The International Monetary Fund (IMF) has lauded Kenya’s macroeconomic stability and reduced external imbalances. The Bretton Woods institution said Kenya’s planned fiscal consolidation, targeting a 3.7 per cent of GDP deficit by 2018/19 from 7.8 per cent in 2015/16 period, remains critical to maintain a low risk of debt distress while preserving fiscal space for development priorities.
IMF however noted interest rate controls imposed in August, 2016, are likely to reduce access to credit, weighing in on growth. IMF was against the passing of the controls from the onset.
In addition to calling for removal of interest rates controls, IMF reiterated the importance of setting formal interest rate corridor so as to strengthen the monetary policy framework. “Kenya’s economy has continued to perform well. Real GDP growth increased in 2016, inflation remains within the target range, and the current account deficit has narrowed,” said the Executive Board Deputy Managing Director and Acting Chair Mr Tao Zhang.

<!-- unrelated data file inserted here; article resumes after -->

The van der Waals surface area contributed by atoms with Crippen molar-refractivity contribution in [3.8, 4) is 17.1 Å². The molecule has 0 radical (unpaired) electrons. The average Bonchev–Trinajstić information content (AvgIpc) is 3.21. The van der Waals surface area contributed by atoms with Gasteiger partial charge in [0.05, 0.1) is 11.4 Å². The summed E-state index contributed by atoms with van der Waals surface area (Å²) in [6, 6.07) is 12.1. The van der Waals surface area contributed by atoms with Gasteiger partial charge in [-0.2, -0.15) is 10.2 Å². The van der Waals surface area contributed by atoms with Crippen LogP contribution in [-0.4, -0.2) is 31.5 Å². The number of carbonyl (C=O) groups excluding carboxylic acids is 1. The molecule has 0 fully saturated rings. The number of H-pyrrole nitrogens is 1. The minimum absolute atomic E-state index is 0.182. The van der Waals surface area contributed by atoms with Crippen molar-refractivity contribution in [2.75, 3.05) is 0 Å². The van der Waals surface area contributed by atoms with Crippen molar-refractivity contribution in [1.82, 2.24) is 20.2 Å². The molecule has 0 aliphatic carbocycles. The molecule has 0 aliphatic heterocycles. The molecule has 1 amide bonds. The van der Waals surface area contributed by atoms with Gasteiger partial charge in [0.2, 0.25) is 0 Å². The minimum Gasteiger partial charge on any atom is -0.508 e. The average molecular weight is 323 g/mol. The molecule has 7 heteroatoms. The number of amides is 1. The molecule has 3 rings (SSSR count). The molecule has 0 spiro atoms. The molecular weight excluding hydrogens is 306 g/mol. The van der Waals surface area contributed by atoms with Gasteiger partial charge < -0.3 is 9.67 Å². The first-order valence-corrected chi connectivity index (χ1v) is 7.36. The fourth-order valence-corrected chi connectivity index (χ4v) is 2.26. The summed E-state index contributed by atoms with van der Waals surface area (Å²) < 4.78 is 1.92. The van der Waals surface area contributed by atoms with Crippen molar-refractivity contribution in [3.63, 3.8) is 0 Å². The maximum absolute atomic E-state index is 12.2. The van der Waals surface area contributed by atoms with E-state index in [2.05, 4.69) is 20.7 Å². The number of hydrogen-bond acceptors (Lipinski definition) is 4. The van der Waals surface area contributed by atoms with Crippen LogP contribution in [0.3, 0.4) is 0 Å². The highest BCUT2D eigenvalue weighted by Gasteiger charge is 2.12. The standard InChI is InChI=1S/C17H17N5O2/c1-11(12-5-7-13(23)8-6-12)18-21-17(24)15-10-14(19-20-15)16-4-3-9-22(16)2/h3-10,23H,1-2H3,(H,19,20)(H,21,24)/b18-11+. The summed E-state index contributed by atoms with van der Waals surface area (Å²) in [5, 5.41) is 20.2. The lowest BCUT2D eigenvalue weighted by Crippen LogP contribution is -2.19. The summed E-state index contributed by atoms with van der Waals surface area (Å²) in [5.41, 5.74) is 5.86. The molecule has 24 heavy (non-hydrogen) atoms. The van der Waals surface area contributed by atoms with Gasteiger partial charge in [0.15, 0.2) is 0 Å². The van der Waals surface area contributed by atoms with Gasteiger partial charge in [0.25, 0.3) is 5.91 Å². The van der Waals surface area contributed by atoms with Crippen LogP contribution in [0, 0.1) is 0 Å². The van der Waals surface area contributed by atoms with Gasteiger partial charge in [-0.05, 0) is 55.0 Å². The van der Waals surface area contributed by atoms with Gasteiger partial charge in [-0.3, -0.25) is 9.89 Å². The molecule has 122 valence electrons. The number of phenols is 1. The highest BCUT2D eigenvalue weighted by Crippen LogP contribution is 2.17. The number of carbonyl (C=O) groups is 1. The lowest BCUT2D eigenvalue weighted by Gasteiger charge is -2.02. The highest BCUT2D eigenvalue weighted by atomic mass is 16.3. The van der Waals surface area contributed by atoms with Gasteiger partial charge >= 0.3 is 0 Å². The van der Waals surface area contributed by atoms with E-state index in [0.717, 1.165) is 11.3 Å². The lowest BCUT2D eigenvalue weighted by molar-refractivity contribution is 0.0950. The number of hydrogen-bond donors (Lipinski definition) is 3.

“The macroeconomic outlook is overall positive, including robust growth and reduced external imbalances. However, interest rate controls are likely to reduce access to credit, weighing on growth. They also complicate monetary policy and adversely affect banking sector profitability, especially for small banks”
Although the adverse effects of the controls are manageable in the near term, Mr Zhang said that if maintained, they could potentially pose a risk to financial stability. “Therefore, it is essential to remove these controls, while taking steps to prevent predatory lending and increase competition and transparency of the banking sector,” he said.
This comes after IMF Executive Board completed the first review of Kenya’s performance under the programme supported by the Stand-By Arrangement (SBA) and an arrangement under the Standby Credit Facility (SCF).
Under both programmes, Kenya has access to $1.5 billion (Ksh150 billion) to manage currency fluctuation. During the visit, Treasury reiterated on its commitment to only use the $1.5 billion in the event of adverse currency movement arising from deteriorating balance of payments.